*WOW* If you have read (or even just heard about) my comic DIANA ~ *PLEASE* read this New Yorker article! It explains everything that I try to express in my short intro to the comic.
I drew DIANA as an exercise, as a re-interpretation of Marston’s original comics by someone being aware of the secrets of his personal life, and the ideas that inspired the invention of the character. This article reveals that Diana’s roots are much closer to the foundation of utopian feminism, free love, and the parthenogenic mother goddess of antiquity than I had even imagined. It also reveals that the secrets of the Marston family’s private lives were kept in the closet to a much more intense degree than I had realized.
I drew DIANA to promote the idea of approaching & imagining this character in a new way, as a gesture of thanks to Charles, Elizabeth and Olive’s original intensions. A half century of artists have imagined Diana, without really knowing all these things ~ but suspicions have been proven true. Diana is a utopian feminist icon of the highest degree. Her creation is directly linked to the women who first fought for feminist ideas, and sexual freedom in modern society.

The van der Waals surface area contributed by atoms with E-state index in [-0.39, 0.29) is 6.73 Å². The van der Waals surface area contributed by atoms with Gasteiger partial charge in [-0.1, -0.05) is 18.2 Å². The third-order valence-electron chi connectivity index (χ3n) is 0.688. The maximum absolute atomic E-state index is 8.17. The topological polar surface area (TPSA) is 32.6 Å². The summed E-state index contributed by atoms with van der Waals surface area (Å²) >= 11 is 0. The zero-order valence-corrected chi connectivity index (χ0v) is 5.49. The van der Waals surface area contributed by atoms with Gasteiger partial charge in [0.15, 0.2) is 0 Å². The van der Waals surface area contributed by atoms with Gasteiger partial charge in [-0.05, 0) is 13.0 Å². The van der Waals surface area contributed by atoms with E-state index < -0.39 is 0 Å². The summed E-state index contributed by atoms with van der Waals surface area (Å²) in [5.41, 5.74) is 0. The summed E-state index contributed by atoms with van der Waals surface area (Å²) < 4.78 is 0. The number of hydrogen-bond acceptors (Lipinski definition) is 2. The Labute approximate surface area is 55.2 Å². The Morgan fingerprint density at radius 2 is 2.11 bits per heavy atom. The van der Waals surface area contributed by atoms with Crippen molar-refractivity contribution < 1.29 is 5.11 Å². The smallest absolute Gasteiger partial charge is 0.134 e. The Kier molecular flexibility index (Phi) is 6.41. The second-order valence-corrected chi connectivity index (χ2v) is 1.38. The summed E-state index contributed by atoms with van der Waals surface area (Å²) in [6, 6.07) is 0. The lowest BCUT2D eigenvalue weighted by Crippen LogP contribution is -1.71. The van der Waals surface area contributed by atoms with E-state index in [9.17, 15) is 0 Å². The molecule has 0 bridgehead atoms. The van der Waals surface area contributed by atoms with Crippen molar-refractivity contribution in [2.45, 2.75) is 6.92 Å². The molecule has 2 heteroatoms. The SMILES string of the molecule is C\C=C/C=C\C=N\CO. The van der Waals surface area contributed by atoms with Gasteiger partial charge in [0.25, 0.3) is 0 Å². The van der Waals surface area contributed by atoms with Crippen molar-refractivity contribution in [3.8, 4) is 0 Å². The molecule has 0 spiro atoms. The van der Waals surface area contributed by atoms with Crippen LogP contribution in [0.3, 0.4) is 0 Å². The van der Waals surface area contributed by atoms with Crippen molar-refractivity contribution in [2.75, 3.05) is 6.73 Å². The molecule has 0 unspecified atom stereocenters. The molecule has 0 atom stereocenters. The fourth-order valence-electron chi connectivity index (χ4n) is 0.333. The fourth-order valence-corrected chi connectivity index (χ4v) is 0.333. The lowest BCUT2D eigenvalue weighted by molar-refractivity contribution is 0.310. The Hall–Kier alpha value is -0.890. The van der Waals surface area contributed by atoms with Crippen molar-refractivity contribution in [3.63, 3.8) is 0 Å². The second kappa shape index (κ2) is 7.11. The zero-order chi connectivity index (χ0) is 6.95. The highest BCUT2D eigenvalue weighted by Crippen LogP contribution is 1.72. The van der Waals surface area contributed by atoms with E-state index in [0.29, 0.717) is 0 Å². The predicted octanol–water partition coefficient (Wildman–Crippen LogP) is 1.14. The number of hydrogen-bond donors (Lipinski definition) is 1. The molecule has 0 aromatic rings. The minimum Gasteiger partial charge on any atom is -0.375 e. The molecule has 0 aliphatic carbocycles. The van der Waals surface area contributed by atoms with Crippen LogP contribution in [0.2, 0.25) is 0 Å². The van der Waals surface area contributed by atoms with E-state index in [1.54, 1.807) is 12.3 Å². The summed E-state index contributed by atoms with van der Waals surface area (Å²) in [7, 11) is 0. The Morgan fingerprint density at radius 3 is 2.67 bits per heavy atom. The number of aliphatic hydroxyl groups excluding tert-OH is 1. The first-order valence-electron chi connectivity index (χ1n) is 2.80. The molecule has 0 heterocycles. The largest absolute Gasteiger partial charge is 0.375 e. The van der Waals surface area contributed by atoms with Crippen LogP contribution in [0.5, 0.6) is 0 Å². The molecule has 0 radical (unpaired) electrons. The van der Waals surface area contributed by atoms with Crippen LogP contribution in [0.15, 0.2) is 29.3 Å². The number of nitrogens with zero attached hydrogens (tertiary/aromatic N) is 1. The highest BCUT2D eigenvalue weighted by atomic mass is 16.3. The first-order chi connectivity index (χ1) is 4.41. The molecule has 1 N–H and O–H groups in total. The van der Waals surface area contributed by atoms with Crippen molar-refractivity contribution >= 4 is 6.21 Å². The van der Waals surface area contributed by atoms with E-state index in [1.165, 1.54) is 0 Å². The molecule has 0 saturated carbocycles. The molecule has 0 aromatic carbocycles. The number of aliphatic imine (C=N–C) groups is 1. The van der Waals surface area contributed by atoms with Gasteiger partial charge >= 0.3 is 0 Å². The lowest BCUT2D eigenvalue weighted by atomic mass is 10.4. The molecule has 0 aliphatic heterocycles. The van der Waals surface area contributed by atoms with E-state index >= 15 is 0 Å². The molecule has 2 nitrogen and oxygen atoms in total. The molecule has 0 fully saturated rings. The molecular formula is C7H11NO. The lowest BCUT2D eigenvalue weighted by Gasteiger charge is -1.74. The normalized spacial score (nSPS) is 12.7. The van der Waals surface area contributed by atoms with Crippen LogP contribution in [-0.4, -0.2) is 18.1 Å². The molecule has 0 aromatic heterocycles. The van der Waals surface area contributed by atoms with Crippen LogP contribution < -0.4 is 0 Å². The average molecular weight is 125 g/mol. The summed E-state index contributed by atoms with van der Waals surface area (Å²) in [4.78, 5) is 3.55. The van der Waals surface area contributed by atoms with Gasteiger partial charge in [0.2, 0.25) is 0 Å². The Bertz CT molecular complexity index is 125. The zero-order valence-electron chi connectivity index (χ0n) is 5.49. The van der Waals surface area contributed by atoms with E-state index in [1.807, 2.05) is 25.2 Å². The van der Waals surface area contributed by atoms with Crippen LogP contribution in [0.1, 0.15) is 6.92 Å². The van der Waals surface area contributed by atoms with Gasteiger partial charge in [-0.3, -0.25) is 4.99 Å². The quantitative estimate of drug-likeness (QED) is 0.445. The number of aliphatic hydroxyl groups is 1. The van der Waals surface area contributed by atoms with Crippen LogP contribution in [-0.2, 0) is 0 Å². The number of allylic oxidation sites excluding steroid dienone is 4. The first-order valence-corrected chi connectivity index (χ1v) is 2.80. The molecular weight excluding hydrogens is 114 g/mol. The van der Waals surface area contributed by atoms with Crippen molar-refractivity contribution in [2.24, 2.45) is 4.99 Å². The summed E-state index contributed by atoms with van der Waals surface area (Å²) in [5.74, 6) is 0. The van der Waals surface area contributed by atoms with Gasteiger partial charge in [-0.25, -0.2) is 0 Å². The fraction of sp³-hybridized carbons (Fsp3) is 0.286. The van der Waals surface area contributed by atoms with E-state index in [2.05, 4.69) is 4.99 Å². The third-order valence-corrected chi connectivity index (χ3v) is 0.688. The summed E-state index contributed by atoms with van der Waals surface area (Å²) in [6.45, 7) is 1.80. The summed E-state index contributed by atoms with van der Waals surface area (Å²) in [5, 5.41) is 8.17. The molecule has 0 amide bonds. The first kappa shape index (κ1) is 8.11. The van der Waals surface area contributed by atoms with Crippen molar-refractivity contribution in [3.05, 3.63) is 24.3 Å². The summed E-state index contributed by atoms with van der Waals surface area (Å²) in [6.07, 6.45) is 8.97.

In my experiment with giving the the story a modern reading, I actually discovered that Diana’s behavior reads like the stereotype of an entitled middle class American. From the moment that her mother molds her, she wants the moon. She will stop at nothing to have things EXACTLY as she wants them, no matter what the price. No matter what Mom says, no matter how mom & grandma had to suffer in chains, Diana will stop at nothing, and will use every magical gadget that can be created to achieve her perfect freedom. It seemed kind of amazing, yet also fitting to me, that Marston’s vision of a liberated feminist would also reflect aspects of a sort spoiled postwar America that didn’t quite exist yet.
By a strange twist of fate, the specific absence of Wonder Woman’s presence from the modern stream of superhero blockbusters shines a light on the elephant in the room of pop culture. The Bechdel test. Feminism. The inherent patriarchy of modern society is still too strong to produce a popular film with a strong feminist message. It still can’t be done. Diana is the utopian superhero of the suffragists, of freedom, of love, and of the goddess. It’s time to treat her that way.
"Marston put it this way: “the only hope for civilization is the greater freedom, development and equality of women in all fields of human activity.” ~ “Frankly, Wonder Woman is psychological propaganda for the new type of woman who should, I believe, rule the world."